The Fresh Loaf

News & Information for Amateur Bakers and Artisan Bread Enthusiasts

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kenlklaser's picture

Sort of straight dough, but with 4% over-fermented sponge which I make up ahead of time and keep in the freezer, so I guess it's really sponge and dough.

This post has been edited, dabrownman in the comments below made me realize something was wrong in the formula presentation.  My apologies for any confusion that the flawed formula may have caused.  As a result of this edit, some comments may now be out of context.


 total  final  sponge 
 formula  dough    
 %g %g %g
Baker's Flour, 11.8% protein4%30    100%30
Pastry Flour, 9% protein96%720 100%720   
malt, low diastatic2%15 2.08%15   
Instant dry yeast0.775%5.81 0.775%5.58 0.775%0.232
cool water55%412.5 49.79%358.5 180%54
 ~~~hydration rest~~~        
cool water15%112.5 15.63%112.5   
salt2%15 2.08%15   

Sponge instructions are located in a comment of mine below dabrownmans.

Final dough: Mix pastry flour, AB mauri low-diastatic malt, instant dry yeast. Add water, mix briefly until just combined and let rest for 20 minutes.  After the time has elapsed, mix again.

Add salt, sponge, and water, and mix well until gluten is well developed. Warning: Increasing the hydration after autolyze makes for difficult mixing.

Let it bulk ferment to double.  I then refrigerated it overnight (not planned, but unexpected circumstances demanded it), punched it down once. In the morning, weighed, divided into 3 equal weight portions, let it warm a little, shaped, and let it proof to 1.5 gas:dough ratio, scored, and baked in a dry oven at 450°F for 20 minutes.

Not real happy with the crust, not as crispy as I'd like, but this flour seemed the secret of a bread I'd been trying to duplicate for years. It has a nice soft, melt in your mouth crumb, like a restaurant from the 1980s in Bird Rock (San Diego) used to have in their baguettes, The French Pastry Shop.

Update: reheated the batards this evening in a 350°F oven for 10 minutes, and the crust was divine, nice and crispy without being tough.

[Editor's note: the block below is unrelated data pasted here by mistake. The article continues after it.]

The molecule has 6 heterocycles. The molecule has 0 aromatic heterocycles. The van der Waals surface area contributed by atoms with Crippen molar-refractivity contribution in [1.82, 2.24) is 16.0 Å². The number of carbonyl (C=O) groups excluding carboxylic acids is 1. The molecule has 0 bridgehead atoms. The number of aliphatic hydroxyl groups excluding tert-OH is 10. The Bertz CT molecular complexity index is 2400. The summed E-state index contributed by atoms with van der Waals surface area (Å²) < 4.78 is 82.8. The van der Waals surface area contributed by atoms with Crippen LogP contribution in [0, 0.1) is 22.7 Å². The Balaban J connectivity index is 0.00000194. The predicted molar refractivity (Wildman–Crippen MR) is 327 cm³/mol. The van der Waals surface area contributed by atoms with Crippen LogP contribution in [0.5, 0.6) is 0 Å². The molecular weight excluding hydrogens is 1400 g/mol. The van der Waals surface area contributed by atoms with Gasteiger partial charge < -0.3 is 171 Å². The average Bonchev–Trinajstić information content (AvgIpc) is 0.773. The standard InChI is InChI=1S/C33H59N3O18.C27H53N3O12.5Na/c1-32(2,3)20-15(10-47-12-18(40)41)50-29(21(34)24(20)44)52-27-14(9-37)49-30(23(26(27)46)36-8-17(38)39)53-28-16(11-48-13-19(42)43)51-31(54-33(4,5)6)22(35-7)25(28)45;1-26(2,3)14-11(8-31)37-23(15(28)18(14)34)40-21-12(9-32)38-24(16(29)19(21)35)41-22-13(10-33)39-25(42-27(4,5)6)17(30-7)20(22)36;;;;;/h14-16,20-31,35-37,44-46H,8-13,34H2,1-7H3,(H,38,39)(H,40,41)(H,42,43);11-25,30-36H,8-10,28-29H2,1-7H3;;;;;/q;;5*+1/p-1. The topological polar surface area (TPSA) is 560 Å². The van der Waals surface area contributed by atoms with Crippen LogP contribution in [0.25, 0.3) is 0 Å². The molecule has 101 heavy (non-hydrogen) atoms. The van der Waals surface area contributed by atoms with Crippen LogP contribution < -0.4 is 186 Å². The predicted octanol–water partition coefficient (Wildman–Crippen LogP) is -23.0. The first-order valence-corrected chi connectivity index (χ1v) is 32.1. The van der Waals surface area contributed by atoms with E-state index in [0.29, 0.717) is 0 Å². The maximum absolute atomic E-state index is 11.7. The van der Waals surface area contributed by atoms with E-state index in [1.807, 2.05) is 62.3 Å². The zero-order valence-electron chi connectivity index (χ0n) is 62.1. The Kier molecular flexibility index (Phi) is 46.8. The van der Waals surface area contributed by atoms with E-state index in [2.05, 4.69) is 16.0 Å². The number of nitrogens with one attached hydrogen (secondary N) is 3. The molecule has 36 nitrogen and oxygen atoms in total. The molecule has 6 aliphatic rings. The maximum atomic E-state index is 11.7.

kenlklaser's picture

While these are not perfect, at least they do not have an overpowering yeast flavor.  I increased the lemon zest by 50%, and changed the process point when it was added.  The flavor is light and subtle.

The prior formula used 3.4% compressed yeast, and took about 2 hours in bulk ferment. This formula took 3.5 hours to reach the same gas:dough ratio of 0.9, almost a doubling.

Lemon zest13.21.2% 
flour, 11.46 protein1100100%  Mix until incorporated, cover and let rest 20 minutes, then mix again.
eggs22020%  This ingredient is difficult to incorporate. Mix, rest, mix, rest, mix, rest, etc.
butter-flavored shortening23121% 
yeast, instant dry4.0270.3661% 

 I used 1/2 teaspoon of jam per roll, in total ending up as 13.5% of the flour weight.  The jam could be doubled to 1 teaspoon.

After folding and rolling them and letting them rest a bit, they were oiled before placing in a shortening-coated baking pan.

They proofed for 30 minutes, then were placed into a preheated 350°F oven, and were baked for 40 minutes.  Final temperature was 204°F.  Next time they will bake for 35 minutes. They were easy to remove from the pan.

In this batch, I'm testing how they freeze, and then later thaw. I don't yet know what kind of quality degradation might occur.

kenlklaser's picture

I happened across a formula for " Buchteln", and decided to try it, but I have to avoid milk and dairy (including butter) as it's poison for me, and the formulas for Buchteln always seem to have milk. My first attempt needs some improvement.


Water 136°F44.80% 
flour, 11.46 protein100.00% 
Lemon zest0.80% 
butter-flavored shortening21.00% 
yeast, compressed3.40% 

It was too much yeast, these jam filled sort-of-brioches were very yeasty flavored, so I will increase the fermentation time and decrease the inoculation.  The flavor of the yeast overpowered the lemon zest, but I was happy with the crumb. I made a folding error, I believe the jam should be more in the middle, instead of right under the top crust.